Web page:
Germany has named the former Greenpeace chief Jennifer Morgan as its special climate envoy, as part of a promise to put the climate crisis “at the top” of the diplomatic agenda.
The US-born Morgan, 55, who has been co-leader of Greenpeace International since 2016, will be the first person to hold the role in Germany.
The appointment comes as Germany’s two-month-old coalition government, led by the Social Democrat chancellor, Olaf Scholz, aims to pursue more global cooperation to fight the climate emergency.
The foreign minister, Annalena Baerbock, from the Green party, introduced Morgan as “the face of Germany’s international climate policy”.
“Even in our foreign policy we are putting the climate crisis where it belongs: at the top of the agenda,” said Baerbock after Scholz’s cabinet approved Morgan’s appointment.The selection of Morgan caused a stir in Germany, with supporters hailing it a coup for Baerbock, while critics accused the foreign minister of blurring the line between lobbying and governing.
Morgan’s US nationality also drew scrutiny, which Baerbock countered by saying the climate envoy was in the process of applying for German citizenship and that it suited the foreign ministry to have international staff.
In the newly created role, Morgan will work initially as a special representative for international climate policy and once she has acquired German citizenship as state secretary in the foreign ministry.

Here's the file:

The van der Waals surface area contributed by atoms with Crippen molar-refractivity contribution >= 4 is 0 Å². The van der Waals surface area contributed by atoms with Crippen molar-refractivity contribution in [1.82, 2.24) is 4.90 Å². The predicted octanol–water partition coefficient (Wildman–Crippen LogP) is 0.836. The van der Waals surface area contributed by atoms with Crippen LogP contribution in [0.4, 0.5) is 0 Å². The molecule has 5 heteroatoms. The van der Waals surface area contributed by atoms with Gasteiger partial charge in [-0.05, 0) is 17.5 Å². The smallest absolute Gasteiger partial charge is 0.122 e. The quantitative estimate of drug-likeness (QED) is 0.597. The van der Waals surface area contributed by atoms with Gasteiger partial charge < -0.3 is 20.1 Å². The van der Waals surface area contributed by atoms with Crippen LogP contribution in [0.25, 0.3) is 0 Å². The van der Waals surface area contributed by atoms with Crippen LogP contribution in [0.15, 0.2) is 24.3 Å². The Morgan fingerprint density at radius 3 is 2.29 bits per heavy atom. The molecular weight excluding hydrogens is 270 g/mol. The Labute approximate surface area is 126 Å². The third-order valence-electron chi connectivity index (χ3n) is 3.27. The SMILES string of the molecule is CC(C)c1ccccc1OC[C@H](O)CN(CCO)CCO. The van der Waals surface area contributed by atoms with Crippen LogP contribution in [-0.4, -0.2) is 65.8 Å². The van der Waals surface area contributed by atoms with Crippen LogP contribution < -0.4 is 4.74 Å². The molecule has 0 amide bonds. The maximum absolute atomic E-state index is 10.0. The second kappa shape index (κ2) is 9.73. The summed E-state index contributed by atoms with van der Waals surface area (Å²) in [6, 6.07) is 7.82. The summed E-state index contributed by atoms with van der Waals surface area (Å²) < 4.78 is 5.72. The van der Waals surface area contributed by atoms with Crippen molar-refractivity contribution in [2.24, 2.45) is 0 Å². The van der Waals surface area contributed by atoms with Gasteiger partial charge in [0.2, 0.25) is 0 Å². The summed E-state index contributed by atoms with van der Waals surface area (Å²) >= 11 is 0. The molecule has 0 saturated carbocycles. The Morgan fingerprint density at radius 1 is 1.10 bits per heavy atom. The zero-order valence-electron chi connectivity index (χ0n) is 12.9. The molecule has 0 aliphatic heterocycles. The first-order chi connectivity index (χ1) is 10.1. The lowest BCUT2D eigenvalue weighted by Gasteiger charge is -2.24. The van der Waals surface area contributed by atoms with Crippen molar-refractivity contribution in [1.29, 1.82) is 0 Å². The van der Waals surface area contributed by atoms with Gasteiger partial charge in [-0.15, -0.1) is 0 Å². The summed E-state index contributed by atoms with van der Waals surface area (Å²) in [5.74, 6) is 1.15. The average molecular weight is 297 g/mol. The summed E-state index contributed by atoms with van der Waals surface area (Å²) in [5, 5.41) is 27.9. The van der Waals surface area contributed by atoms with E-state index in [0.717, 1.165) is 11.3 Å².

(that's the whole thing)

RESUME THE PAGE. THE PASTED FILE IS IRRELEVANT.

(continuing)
“I feel honoured by the trust you put in me and I take on this important role with pleasure and determination,” said Morgan, speaking in fluent German. “We are at a crossroads. The effects of the climate crisis are being felt everywhere – people and nature are suffering.
“I want to bring my years-long experience in the climate movement as well as in thinktanks into politics in order to support and implement Germany’s goals as well as those of the EU and internationally.”
Morgan, who takes on the role officially on 1 March, said her first foreign trip will be to Brussels, followed by a visit to Paris.
Thomas Silberhorn, a lawmaker from the opposition conservative Christian Social Union party, condemned the appointment. “The government apparently has a problem differentiating between government, activists and lobbyists,” he said.
Morgan has developed a reputation over three decades in the climate action arena as an uncompromising champion of those worst affected by global heating and least able to protect themselves against its ravages.
She has attended every UN climate summit since 1995, and has close ties to the US climate envoy, John Kerry, and to the EU Commission’s vice-president, Frans Timmermans.
Before becoming head of Greenpeace International alongside Bunny McDiarmid in 2016, Morgan worked for the Climate Action Network, WWF’s global climate change programme, and the World Resources Institute, among others.